The park gets assistance from National Parks and Conservation Association (lobbying among other things0; I was a member for years, need to joing again), Washington Trails Association (i'm a member), Nisqually Land Trust (buys land to protect the viewshed going to park; I've donated $$ and expertise), Citizens for the Upper Nisqually (lobbied for funds to renovate the levee that protects the access road and for research on ecological restoratiion of the river; I'm a Director), and many other organizations.

don't want to leave anyone out but the list is long and, of course, not fully known to me.
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... want your own private skintrack? Better move to the yukon dude. (B'ham Allen, 2011).
...USA: government of the people by corporate proxies for business.

Andy Carey, Nisqually Park, 3500 feet below Paradise
Skier of the Hood
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Re: December 7, 2014, Paradise Environs
« Reply #22 on: 12/11/14, 10:33 AM »

Sorry that was ment as a joke, as in they should hire one more aka me (;
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"As we all know, the true driving force behind every early morning wake up is not necessarily safety, but the overpowering drive to be sitting on a patio by 1 pm, intoxicated, and spraying loudly about the morning's adventure."

-Andrew Wexler 2011
Andrew Carey
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Re: December 7, 2014, Paradise Environs
« Reply #23 on: 12/11/14, 10:59 AM »

Sorry that was ment as a joke, as in they should hire one more aka me (;

I assumed as much :-)

But I forgot one person important to the TAY community, my former friend, colleague, and Avalanche Hall of Fame, Sue Ferguson, who did her thesis work on avalanche terrain around Paradise Sue Ferguson author's page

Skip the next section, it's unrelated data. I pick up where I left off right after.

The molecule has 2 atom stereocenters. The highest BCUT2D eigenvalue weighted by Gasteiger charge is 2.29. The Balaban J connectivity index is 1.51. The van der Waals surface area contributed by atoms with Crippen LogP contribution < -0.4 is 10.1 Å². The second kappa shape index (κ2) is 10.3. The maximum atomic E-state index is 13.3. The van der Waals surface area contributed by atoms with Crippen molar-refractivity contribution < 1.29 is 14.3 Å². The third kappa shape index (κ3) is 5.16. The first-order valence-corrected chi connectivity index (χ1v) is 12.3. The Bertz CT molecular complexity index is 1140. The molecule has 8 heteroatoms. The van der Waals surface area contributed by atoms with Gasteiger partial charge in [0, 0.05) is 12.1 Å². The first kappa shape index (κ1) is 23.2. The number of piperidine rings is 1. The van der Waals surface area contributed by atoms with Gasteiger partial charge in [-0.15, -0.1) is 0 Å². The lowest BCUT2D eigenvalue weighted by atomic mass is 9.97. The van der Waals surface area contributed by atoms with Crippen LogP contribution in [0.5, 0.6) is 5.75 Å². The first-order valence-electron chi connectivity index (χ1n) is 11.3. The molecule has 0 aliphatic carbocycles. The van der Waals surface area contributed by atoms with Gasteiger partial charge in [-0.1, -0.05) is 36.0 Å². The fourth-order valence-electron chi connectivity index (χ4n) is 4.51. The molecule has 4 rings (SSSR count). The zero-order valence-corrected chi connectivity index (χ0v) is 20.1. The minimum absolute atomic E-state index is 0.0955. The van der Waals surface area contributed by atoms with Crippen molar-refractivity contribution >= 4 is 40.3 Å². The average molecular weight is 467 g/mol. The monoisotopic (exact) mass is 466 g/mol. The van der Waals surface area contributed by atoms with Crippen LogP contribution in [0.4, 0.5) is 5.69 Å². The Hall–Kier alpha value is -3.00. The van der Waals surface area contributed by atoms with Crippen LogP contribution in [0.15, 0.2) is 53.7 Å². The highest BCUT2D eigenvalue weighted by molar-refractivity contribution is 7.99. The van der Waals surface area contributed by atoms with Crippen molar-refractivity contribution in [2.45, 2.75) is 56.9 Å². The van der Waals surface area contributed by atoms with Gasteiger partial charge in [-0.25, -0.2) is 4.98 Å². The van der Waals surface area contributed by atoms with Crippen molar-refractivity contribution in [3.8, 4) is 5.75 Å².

From NWAC:Sue Ann Ferguson, affectionately known at the NWAC as Dr. Sue or “Sue from the U”, lettered in skiing at the University of Oregon, received a BS in physics from the University of Massachusetts, and PhD. in Geophysics and Atmospheric Sciences from the University of Washington.  Her working career included forecasting avalanches and fire weather in Alaska, a stint in Utah as Program Manager of the UAFC from 1984-86, and a very important time as avalanche meteorologist at the NWAC from 1986-1992.  Sue was most recently team leader of the USDA Forest Service, Atmosphere and Fire Interactions Research and Engineering (AirFire) team at the Pacific Wildland Fire Sciences Laboratory in Seattle. Sue's love of sports and the outdoors kept her active all of her life.  In addition to academic contributions in snow science, mountain weather, global climate change, and fire weather, she published instructional books on glaciers and avalanches, The Avalanche Review newspaper, and several satirical cartoons in various newspapers, as well as performing minor parts in a few plays.  Behind all of her accomplishments was a most wonderful, sharing and caring person, and all of those who knew her miss Sue greatly after her untimely death from cancer in December of 2005.
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... want your own private skintrack? Better move to the yukon dude. (B'ham Allen, 2011).
...USA: government of the people by corporate proxies for business.

Andy Carey, Nisqually Park, 3500 feet below Paradise
drescj
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Re: December 7, 2014, Paradise Environs
« Reply #24 on: 12/12/14, 08:15 AM »

Has the twitter feed been any more reliable this year? I was told by Randy King last season that the park was going to make a better effort with the feed for this year, but I am out of the country so I can't say if that has been the case.

I think if the park made a better effort at providing timely and accurate information it would really improve people's perception of the park's road management. As of last year, the twitter feed was haphazardly updated, and when it was updated the accuracy was approximately that of a Magic 8 ball.

I did notice that at the end of the video, they say "We'll see you here", she's at the Longmire gate and not at Paradise.